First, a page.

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The Aging Eye: Age Related Macular Degeneration (AMD)

February is age related macular degeneration (AMD) and low vision recognition month.

Age related macular degeneration (AMD) is one of the primary causes of vision loss in individuals aged 65 and over. AMD is a condition that causes a breakdown of the macula in the eye which functions to allow sharp vision in the center of your field of view.

Age Related Macular Degeneration Symptoms

Early signs of AMD are usually distorted eyesight and dark spots in the center of vision. Since the loss of vision typically happens at a slow pace and painlessly, signs are sometimes not observed until the disease has progressed. This is why every individual over 65 years of age should be sure to schedule a comprehensive eye examination on a regular basis.

Risk Factors for Age Related Macular Degeneration

A number of risk factors have been determined including Caucasian race, age (over 65), being a smoker, eating an unhealthy diet and family history. Anyone that possesses these risk factors should be sure to have a yearly eye exam. Learning about proper nutrition with your optometrist can also help lower your chances of vision loss.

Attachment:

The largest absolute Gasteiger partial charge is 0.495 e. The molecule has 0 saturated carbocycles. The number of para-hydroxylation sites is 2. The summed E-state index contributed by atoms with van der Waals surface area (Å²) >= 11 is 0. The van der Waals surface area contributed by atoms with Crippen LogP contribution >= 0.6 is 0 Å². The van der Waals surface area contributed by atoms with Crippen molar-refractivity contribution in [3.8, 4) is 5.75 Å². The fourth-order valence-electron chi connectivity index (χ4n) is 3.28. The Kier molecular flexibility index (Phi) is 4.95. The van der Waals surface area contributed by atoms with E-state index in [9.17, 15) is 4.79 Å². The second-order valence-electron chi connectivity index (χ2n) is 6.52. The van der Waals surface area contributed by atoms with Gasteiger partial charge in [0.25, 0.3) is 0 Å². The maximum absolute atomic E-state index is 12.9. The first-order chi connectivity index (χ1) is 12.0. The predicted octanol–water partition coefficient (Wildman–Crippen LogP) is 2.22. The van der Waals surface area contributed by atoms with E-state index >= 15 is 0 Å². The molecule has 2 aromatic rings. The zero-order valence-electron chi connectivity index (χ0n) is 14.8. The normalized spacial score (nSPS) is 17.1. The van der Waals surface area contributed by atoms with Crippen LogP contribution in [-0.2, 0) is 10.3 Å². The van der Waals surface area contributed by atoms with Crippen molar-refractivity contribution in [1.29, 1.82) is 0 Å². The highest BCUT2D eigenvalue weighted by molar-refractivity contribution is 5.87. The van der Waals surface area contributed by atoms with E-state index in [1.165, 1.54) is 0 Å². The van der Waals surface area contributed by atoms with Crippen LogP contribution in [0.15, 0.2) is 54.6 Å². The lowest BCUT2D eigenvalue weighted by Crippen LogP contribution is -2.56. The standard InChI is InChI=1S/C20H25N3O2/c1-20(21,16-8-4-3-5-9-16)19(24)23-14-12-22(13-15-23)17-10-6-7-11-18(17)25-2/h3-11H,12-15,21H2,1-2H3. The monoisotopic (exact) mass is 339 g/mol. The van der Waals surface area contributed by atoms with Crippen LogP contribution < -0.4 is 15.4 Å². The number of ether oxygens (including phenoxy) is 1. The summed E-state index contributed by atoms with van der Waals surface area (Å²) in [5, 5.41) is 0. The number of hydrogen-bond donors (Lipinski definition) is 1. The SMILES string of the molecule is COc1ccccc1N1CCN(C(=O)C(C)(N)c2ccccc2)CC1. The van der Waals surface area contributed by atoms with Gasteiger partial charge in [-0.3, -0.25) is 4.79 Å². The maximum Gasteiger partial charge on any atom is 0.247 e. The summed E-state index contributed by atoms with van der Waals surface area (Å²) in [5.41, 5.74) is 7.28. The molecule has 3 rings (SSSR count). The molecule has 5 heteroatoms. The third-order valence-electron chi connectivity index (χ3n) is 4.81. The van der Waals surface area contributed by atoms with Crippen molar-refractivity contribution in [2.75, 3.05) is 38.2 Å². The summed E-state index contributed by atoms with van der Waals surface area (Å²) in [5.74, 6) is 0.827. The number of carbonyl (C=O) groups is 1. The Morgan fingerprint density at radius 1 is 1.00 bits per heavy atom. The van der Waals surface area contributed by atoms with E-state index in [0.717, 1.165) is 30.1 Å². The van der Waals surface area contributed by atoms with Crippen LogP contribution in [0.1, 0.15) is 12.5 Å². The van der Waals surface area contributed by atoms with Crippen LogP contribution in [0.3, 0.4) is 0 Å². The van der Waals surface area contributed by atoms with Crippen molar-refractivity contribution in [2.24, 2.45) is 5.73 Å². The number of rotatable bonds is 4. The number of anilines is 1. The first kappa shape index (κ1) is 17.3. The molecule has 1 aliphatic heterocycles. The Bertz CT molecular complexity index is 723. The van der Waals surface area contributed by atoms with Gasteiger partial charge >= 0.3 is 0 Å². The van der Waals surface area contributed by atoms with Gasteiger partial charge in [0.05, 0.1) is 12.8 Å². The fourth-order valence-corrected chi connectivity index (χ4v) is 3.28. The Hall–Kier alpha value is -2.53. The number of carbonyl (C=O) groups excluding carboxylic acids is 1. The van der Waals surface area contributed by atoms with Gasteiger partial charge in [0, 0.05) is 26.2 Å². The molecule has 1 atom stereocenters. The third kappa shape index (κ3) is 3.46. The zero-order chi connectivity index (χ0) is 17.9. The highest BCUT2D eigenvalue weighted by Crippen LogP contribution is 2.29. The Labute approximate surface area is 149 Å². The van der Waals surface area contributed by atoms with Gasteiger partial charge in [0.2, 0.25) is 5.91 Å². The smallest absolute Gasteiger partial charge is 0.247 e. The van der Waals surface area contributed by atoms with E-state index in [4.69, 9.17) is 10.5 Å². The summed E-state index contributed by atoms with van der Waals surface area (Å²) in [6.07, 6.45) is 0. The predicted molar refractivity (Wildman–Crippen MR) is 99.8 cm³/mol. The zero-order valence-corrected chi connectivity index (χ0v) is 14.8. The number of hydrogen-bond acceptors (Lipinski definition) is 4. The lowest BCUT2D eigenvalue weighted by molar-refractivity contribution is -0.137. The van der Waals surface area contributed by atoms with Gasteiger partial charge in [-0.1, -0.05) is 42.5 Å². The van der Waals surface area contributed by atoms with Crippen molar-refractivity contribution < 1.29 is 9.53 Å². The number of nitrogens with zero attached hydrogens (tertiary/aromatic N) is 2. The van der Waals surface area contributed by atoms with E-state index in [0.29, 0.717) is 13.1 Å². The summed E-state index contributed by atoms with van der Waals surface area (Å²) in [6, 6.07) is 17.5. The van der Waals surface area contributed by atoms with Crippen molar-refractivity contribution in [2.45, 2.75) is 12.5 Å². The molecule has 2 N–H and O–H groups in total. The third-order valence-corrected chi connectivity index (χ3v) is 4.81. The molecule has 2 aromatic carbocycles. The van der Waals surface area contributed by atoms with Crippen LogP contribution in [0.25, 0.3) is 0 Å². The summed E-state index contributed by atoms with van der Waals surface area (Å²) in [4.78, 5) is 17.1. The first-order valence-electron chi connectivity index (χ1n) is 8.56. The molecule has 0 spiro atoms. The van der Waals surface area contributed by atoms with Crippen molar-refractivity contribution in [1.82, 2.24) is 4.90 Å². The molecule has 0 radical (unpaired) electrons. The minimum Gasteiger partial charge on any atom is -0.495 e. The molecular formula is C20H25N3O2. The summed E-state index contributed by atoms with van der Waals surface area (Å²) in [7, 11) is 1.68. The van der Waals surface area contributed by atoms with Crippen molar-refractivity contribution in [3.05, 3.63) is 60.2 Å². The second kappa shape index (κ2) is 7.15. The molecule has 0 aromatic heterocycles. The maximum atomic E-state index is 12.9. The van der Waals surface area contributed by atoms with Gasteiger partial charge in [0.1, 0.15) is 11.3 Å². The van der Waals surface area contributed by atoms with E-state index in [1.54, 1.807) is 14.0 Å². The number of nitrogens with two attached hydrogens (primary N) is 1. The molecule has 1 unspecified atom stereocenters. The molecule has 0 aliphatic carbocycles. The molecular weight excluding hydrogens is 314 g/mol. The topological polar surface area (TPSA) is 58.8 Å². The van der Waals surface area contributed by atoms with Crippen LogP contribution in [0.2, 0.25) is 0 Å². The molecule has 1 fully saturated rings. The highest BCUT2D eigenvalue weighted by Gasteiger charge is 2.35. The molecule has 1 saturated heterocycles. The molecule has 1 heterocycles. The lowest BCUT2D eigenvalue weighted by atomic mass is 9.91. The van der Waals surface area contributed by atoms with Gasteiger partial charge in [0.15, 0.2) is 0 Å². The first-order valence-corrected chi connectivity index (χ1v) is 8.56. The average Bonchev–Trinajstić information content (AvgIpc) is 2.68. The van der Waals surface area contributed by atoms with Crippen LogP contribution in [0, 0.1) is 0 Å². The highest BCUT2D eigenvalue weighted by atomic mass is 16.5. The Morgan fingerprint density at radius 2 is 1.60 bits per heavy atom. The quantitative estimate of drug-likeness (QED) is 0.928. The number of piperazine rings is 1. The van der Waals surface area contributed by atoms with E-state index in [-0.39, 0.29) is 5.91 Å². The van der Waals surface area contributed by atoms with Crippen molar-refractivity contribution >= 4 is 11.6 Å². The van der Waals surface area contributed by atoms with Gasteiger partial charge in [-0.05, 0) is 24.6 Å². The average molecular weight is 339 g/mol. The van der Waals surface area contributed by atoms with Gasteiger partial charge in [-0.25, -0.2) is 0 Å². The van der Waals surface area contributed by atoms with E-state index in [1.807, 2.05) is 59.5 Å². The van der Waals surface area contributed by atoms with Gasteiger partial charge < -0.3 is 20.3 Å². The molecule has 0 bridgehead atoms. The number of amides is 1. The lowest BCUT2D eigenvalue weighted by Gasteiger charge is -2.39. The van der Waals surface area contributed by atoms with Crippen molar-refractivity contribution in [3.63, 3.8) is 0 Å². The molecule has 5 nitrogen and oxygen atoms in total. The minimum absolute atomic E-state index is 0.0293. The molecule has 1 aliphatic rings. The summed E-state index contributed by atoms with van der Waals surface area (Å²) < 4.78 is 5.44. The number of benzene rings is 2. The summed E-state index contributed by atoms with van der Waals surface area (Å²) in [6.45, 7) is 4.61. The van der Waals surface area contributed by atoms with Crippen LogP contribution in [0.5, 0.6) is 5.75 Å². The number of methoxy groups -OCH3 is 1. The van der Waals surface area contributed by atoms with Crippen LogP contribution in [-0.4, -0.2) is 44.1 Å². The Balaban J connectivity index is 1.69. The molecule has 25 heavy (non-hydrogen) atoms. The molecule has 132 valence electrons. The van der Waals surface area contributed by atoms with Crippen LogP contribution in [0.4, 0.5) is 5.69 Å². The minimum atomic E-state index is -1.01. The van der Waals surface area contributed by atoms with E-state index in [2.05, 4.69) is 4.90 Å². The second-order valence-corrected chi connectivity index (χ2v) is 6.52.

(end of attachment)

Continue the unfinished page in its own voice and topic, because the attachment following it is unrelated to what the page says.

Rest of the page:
Dry Macular Degeneration and Wet Macular Degeneration

In general, AMD is typically categorized as either dry or wet. The dry form is more commonplace and is thought to be caused by advanced age and macular tissue thinning or pigment build-up in the macula. The wet form, also known as neovascular age related macular degeneration, is caused from the growth of new blood vessels beneath the retina which leak blood, which destroys the retinal cells and causes blind spots in the central vision. Usually the wet form causes more severe vision loss.

Treatment for AMD

Although there is no cure for AMD, there are treatments that can slow or minimize loss of sight. Depending on whether one has wet or dry AMD the course of treatment may involve dietary supplements, laser surgery or medical injections. In all instances, early detection and treatment is critical. Speak to your optometrist also about devices to help you deal with any loss of sight that has already occurred. Such loss of sight that cannot be corrected by the usual measures such as eyeglasses, contact lenses or surgery is known as low vision. There are a number of low vision aids on the market today that can make everyday activities easier.

Learn about the risks and signs of macular degeneration before it's too late. Contact your eye doctor to learn more about AMD and low vision.